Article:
The Queen's Mirror

“The outer conditions of a person's life will always be found to reflect their inner beliefs” ~ James Allen

Day by day, the answer never changed.

When she asked, "Mirror, mirror on the wall, who's the fairest one of all?"

"You are, my love," said the magic mirror. "You are the fairest one of all that has ever reflected upon this ancient glass of thine."

That was all that the mirror said. Day by day, and through the years, it repeated the same assurance. As long as the queen asked, and she asked it often, it repeated the same old answer.

"You are. You are, my queen, my love and fairest one of all."

The mirror's answer did not change when she needed solace in her childhood. Or when the insecurities of adolescence washed her with shame. Or when she donned her wedding gown, when she mourned her husband's passing, or when they crowned her as queen regent, on behalf of the crown princess, Snowdrops.

Every time she asked, she meditated on its answers. There was a patch of silence in her days reserved to process what the mirror had to say about her behavior and outward appearance. She might have known the answer, but it made it all the better to hear it in the clarity of engulfing silence.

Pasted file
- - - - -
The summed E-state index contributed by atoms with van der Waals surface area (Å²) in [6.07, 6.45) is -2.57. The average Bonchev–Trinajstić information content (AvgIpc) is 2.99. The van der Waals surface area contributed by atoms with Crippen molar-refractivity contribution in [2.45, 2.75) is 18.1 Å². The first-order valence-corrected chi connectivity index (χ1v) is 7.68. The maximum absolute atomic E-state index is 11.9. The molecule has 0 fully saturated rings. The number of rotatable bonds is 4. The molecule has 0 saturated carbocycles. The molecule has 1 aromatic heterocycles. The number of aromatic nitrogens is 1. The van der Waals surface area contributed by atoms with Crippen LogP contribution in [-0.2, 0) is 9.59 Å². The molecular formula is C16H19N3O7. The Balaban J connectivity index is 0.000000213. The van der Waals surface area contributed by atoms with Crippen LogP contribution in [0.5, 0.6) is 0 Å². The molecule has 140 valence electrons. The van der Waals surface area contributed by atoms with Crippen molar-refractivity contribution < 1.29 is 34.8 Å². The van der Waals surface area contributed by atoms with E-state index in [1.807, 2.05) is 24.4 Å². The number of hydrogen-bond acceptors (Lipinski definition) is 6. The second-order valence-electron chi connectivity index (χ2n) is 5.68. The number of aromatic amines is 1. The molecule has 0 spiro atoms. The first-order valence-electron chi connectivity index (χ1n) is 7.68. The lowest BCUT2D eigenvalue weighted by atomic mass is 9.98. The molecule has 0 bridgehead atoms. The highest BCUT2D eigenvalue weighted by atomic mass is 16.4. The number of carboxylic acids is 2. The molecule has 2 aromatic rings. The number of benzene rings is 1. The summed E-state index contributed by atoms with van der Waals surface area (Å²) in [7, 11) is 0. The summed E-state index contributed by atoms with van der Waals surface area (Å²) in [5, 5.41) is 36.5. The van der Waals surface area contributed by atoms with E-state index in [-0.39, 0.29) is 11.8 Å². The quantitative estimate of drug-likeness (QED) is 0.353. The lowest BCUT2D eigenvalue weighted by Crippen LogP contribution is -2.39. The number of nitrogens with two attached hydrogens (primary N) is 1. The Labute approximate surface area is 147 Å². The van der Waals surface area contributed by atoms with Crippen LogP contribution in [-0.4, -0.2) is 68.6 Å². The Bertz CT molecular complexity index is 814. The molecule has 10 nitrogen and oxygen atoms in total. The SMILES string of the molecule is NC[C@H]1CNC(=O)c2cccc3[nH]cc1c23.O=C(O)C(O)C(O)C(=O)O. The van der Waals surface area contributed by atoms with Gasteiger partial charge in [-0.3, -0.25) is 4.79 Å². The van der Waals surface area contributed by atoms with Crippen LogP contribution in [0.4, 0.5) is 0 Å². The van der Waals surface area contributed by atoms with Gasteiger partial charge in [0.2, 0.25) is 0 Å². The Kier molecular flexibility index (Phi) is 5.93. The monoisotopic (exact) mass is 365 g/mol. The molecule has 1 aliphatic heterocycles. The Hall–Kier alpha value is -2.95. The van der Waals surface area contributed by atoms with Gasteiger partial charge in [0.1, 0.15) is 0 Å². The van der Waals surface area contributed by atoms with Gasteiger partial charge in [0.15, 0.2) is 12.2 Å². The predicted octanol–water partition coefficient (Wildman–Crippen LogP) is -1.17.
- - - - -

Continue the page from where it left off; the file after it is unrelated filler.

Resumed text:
Besides, it was easier, she noticed, to correct fresh mistakes, than old scars. So the queen made it a point to look into the mirror often. 

Ever the faithful and sincere and loving, the mirror said, "You are, my love, the fairest one of all."

But, lo, as ultimate ruler of the queendom, she allowed herself to be taken by the bustle of sovereignty. The affairs of the country are more demanding to her attention than mirror meditations, she argued.

And, for shame, the mirror went deeper into the realms of forgetfulness; right when its master needed its advice the most against the ultimate temptress. The queen forgot that power does not corrupt suddenly, with thunder and clamor. It gnaws its corrosive grip upon the soul gently, seductively; catching its targets unawares with countless unnoticeable small decisions.

"How many are invited to the banquet? What, only 1000? What will the noble kinsfolk say? Invite 10'000!"
"How much are you betting? Ha, I'll raise you twice that much."
"Who cares what the farmer thinks? Just bulldoze the damn house and build that summer palace."

Until one day, after years spent in the deepest part of the queen's wardrobe, on the event of clearing it to make more space for shoes, they found the magic mirror. Dusty and bitter with neglect, it spoke years of small bad decisions, far too many that it took a poisonous apple, a death, a long slumber and a forgiving kiss for all mistakes to be repaired.

Far too many that, when it was Snowdrop's turn to be queen, she made it a point to attend a daily audience with the reflective Silence, lest she be caught unawares of small mistakes that have would have gnawed too deep to be uprooted.

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